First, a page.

A beginner’s guide to the Terra collapse and the future of stablecoins

What exactly happened, and what does it mean for other stablecoins? 

The collapse of the LUNA and Terra USD (UST) algorithmic stablecoin project has been major news in the crypto space over the past month, with many analysts speculating about what it means for the future of the industry. 

Let’s look at where it all went wrong for Terra and what’s still going right for other stablecoins. 

What are stablecoins? 

A stablecoin is a cryptocurrency that’s pegged to a single underlying asset such as the dollar, or a basket of assets. Stablecoins achieve this peg through different means. 

A stablecoin like USD Coin (USDC), for example, claims that it is 100% backed by cash and short-dated US treasuries, so that it’s always redeemable 1:1 for U.S. dollars. In finance, this is known as Dollar Collateralisation. Tether, another stablecoin, also says it maintains its peg to the dollar by backing its coin 1:1 with the currency. 

What is the role of stablecoins? 

Price fluctuations have been common in the past for cryptocurrency. Stablecoins have offered investors a safe haven from these market swings by maintaining their price pegged to a mature asset like the dollar or gold, which have historically been less prone to price movements. 

Stablecoins also negate the need for investors to withdraw their money from an exchange (and pay the withdrawal fee) when wanting to make a cryptocurrency trade.  

There are also other advantages to having what is essentially a digitised representation of the value of an asset, such as making it easier to move that value around the world and making it more secure.

What are the different kinds of stablecoins?

There are two main types: a collateralised stablecoin, which is backed by an asset, and an algorithmic stablecoin, called an algo-stablecoin, which maintains its price through an algorithm that manufactures supply and demand, usually through the creation and burning of coins.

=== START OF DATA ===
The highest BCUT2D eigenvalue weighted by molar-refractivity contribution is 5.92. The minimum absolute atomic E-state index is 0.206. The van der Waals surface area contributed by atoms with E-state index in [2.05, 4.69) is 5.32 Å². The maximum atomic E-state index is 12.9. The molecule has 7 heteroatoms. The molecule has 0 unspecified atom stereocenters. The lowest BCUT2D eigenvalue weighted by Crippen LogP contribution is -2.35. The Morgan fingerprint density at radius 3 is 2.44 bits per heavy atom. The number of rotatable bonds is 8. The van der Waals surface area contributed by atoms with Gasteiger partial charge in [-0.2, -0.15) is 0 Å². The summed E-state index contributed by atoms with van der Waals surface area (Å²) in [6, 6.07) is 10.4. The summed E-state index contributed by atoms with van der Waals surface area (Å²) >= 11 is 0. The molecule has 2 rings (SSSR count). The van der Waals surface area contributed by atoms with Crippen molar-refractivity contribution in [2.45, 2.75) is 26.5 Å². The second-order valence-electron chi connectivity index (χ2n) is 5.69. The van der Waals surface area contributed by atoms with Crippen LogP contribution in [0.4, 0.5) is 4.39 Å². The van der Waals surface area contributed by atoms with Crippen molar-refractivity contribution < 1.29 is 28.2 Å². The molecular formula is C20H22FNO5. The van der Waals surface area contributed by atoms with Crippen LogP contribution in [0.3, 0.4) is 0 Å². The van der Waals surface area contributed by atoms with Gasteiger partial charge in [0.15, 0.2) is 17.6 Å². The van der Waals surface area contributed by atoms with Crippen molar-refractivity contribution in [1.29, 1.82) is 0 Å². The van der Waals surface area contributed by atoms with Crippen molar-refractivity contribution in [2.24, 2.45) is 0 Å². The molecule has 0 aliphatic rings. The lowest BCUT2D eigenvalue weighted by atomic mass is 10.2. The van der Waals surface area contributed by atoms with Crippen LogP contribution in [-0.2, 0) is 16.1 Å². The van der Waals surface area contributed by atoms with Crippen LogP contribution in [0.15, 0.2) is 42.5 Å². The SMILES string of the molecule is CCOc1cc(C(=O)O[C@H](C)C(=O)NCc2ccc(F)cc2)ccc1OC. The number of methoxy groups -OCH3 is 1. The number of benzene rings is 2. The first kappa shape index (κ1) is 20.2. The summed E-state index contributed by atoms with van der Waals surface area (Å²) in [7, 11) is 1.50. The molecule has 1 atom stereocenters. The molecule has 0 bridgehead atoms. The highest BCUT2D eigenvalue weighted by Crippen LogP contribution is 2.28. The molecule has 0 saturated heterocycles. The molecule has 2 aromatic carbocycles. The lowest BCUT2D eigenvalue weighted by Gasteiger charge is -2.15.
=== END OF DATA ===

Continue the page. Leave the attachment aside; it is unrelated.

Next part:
This sounds weird and complicated?

You bet, but let’s take a stab at unravelling this intricate yarn. There are generally two actors at play in an algo-stablecoin project. Let’s take LUNA and Terra, for example, referred to here in the past tense as the project is now defunct for all practical purposes. 

A bit of housekeeping 

The Terra protocol was started in 2018 by Do Kwon, a South Korean computer developer. Terra’s parts were made up of the stablecoin Terra USD (UST) and her sister coin LUNA, the native coin on the Terra blockchain. 

These two coins worked together to create an ebb and flow of supply and demand in the market. TerraUSD was the stablecoin and LUNA was supposed to serve as the buoy that floated TerraUSD at or near its $1 peg. 

It did this using an algorithm that manipulated the supply and demand of each coin. “Algorithm” is a fancy, techy word that simply refers to computer code that initiates an action when it is triggered by another. 

Still keeping up? Ok…

As per the protocol, users could at any time trade $1 of LUNA for 1 UST. The algorithm governed the burning and creation of the two coins, depending on whether UST was above or below its peg. 

So, when UST made moves above its $1 peg, the algorithm would burn $1 of Luna and create 1 UST with each trade, which traders could then sell for $1.01, for example, and pocket the balance, using a widely known trick in investing known as arbitrage. For example, if the price of an asset is slightly higher on one platform, traders will simultaneously sell on that platform and buy on another where the price is lower, pocketing the difference.